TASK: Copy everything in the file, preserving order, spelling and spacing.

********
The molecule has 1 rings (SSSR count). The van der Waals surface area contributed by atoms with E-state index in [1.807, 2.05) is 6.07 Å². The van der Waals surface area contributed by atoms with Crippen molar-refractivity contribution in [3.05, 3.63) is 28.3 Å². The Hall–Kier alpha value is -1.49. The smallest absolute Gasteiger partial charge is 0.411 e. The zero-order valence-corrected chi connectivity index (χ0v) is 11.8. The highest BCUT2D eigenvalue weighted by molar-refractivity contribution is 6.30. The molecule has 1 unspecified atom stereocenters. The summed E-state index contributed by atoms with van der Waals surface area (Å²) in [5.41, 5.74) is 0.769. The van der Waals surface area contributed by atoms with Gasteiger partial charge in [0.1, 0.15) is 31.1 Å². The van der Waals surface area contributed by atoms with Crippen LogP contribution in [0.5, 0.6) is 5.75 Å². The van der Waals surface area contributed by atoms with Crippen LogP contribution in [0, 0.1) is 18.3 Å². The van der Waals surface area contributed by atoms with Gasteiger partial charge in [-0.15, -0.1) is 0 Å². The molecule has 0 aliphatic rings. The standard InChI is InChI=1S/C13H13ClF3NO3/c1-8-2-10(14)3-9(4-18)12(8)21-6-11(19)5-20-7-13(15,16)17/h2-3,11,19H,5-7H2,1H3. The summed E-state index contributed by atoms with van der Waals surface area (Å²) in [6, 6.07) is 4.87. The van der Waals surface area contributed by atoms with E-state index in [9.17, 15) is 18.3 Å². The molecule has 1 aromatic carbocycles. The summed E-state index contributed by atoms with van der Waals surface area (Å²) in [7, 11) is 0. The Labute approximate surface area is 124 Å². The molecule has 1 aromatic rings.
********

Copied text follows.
The molecule has 1 rings (SSSR count). The van der Waals surface area contributed by atoms with E-state index in [1.807, 2.05) is 6.07 Å². The van der Waals surface area contributed by atoms with Crippen molar-refractivity contribution in [3.05, 3.63) is 28.3 Å². The Hall–Kier alpha value is -1.49. The smallest absolute Gasteiger partial charge is 0.411 e. The zero-order valence-corrected chi connectivity index (χ0v) is 11.8. The highest BCUT2D eigenvalue weighted by molar-refractivity contribution is 6.30. The molecule has 1 unspecified atom stereocenters. The summed E-state index contributed by atoms with van der Waals surface area (Å²) in [5.41, 5.74) is 0.769. The van der Waals surface area contributed by atoms with Gasteiger partial charge in [0.1, 0.15) is 31.1 Å². The van der Waals surface area contributed by atoms with Crippen LogP contribution in [0.5, 0.6) is 5.75 Å². The van der Waals surface area contributed by atoms with Crippen LogP contribution in [0, 0.1) is 18.3 Å². The van der Waals surface area contributed by atoms with Gasteiger partial charge in [-0.15, -0.1) is 0 Å². The molecule has 0 aliphatic rings. The standard InChI is InChI=1S/C13H13ClF3NO3/c1-8-2-10(14)3-9(4-18)12(8)21-6-11(19)5-20-7-13(15,16)17/h2-3,11,19H,5-7H2,1H3. The summed E-state index contributed by atoms with van der Waals surface area (Å²) in [6, 6.07) is 4.87. The van der Waals surface area contributed by atoms with E-state index in [9.17, 15) is 18.3 Å². The molecule has 1 aromatic carbocycles. The summed E-state index contributed by atoms with van der Waals surface area (Å²) in [7, 11) is 0. The Labute approximate surface area is 124 Å². The molecule has 1 aromatic rings.